#ChallengeExpectations


Eldy
Grey Havens


Jun 25, 10:27pm


Views: 460
And siblings...

...in The Children of Húrin, which is what I was referring to. But yes, also cousins in the Akallabêth.


Junesong
Lorien


Jun 27, 11:59am


Views: 359
Imperialism

I always guessed that Numenor's decline would at least in part be seen by the cruel way they begin to settle and master the outer lands. If I'm right that we'll begin the show in medias res then I'm guessing we'll be able to see new Numenorean leaders beginning to tighten the screws on their colonies and harbours in the south and east etc.

This not only provides a cultural nod for those who want it (imperialism is bad - and we're still nursing the wounds of it) but it also serves the plot of the show as it helps set the table for the rise of Sauron.

I don't think things will get overtly sexual.

"So which story do you prefer?"
"The one with the tiger. That's the better story."
"Thank you. And so it goes with God."


Chen G.
Gondor

Jun 27, 4:51pm


Views: 336
Richard Wagner went there first...


In Reply To

In Reply To
Brothers and sisters romances. Game of Thrones did it. You don't think Amazon would go there? Gotta keep up with HBO.


Tolkien "went there" decades before GRRM or HBO did, so... Angelic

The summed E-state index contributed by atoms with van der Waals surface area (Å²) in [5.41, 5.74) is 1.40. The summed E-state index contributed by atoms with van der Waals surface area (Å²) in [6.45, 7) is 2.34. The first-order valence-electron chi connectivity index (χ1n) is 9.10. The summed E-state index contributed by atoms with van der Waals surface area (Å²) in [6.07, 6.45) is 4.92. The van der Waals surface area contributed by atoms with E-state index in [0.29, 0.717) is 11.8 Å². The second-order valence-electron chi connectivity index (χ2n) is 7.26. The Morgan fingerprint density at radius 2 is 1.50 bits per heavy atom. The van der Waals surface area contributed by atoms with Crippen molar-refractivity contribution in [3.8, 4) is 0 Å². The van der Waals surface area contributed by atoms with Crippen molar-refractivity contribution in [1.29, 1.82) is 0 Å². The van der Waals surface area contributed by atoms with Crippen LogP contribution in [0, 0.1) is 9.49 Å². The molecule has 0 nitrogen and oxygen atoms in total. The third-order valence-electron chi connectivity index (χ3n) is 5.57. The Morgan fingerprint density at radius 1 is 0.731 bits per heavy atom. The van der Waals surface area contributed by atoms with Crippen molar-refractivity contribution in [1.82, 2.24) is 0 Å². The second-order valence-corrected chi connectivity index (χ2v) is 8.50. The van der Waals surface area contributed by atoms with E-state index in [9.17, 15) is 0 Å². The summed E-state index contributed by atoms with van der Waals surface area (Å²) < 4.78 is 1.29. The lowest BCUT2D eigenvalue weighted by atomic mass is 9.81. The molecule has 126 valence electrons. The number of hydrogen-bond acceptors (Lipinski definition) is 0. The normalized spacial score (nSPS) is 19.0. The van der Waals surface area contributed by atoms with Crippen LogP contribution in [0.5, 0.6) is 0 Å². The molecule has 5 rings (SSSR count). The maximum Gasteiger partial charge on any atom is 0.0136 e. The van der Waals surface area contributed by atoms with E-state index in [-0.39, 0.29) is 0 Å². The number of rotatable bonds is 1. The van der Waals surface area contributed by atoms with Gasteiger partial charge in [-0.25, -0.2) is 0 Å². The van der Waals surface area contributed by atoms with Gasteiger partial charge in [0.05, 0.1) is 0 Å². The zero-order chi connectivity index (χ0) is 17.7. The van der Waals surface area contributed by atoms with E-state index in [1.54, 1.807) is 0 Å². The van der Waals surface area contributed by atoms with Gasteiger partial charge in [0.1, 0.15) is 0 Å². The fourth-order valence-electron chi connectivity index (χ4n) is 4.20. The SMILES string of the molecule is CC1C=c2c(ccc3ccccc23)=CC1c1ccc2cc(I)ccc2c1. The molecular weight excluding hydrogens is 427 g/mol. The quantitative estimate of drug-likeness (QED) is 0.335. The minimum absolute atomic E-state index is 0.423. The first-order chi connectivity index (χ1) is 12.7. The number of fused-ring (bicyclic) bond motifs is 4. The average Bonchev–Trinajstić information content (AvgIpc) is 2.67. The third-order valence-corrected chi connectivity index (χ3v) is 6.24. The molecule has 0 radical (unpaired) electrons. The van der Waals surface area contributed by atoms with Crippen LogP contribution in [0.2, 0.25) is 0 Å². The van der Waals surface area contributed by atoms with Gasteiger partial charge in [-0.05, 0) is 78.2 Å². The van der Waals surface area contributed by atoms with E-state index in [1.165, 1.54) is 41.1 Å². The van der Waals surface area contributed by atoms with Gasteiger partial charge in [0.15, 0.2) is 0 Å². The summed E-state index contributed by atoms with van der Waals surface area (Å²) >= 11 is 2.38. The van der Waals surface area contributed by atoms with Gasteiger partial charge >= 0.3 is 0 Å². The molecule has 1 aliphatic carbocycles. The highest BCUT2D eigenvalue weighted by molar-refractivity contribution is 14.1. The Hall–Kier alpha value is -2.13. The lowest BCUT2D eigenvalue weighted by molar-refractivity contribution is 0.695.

Richard Wagner went there, first, although the effect is totally different.

In Wagner and in Martin's, the lovers live with the incest, whereas in Tolkien the incest is treated with outrage, resulting in the lovers taking their own lives.

In Wagner, its a beautiful romance that just happens to be incestuous: audiences get enormously swept-up in Siegmund and Sieglinde's love. In Martin's case, readers/viewers derive a more lewd, voyerustic satisfaction from it.


(This post was edited by Chen G. on Jun 27, 4:56pm)


Eldy
Grey Havens


Jun 27, 5:24pm


Views: 325
There are many antecedents...

...of sibling incest in folklore and mythology. Elias Lönnrot was among those who "went there" before Wagner, and his tragic treatment of incest, with both siblings committing suicide after learning the truth, directly inspired Tolkien's handling of the same theme in The Children of Húrin.


squire
Half-elven


Jun 27, 6:02pm


Views: 321
Lönnrot is generally held not to have 'written' the Kullervo legend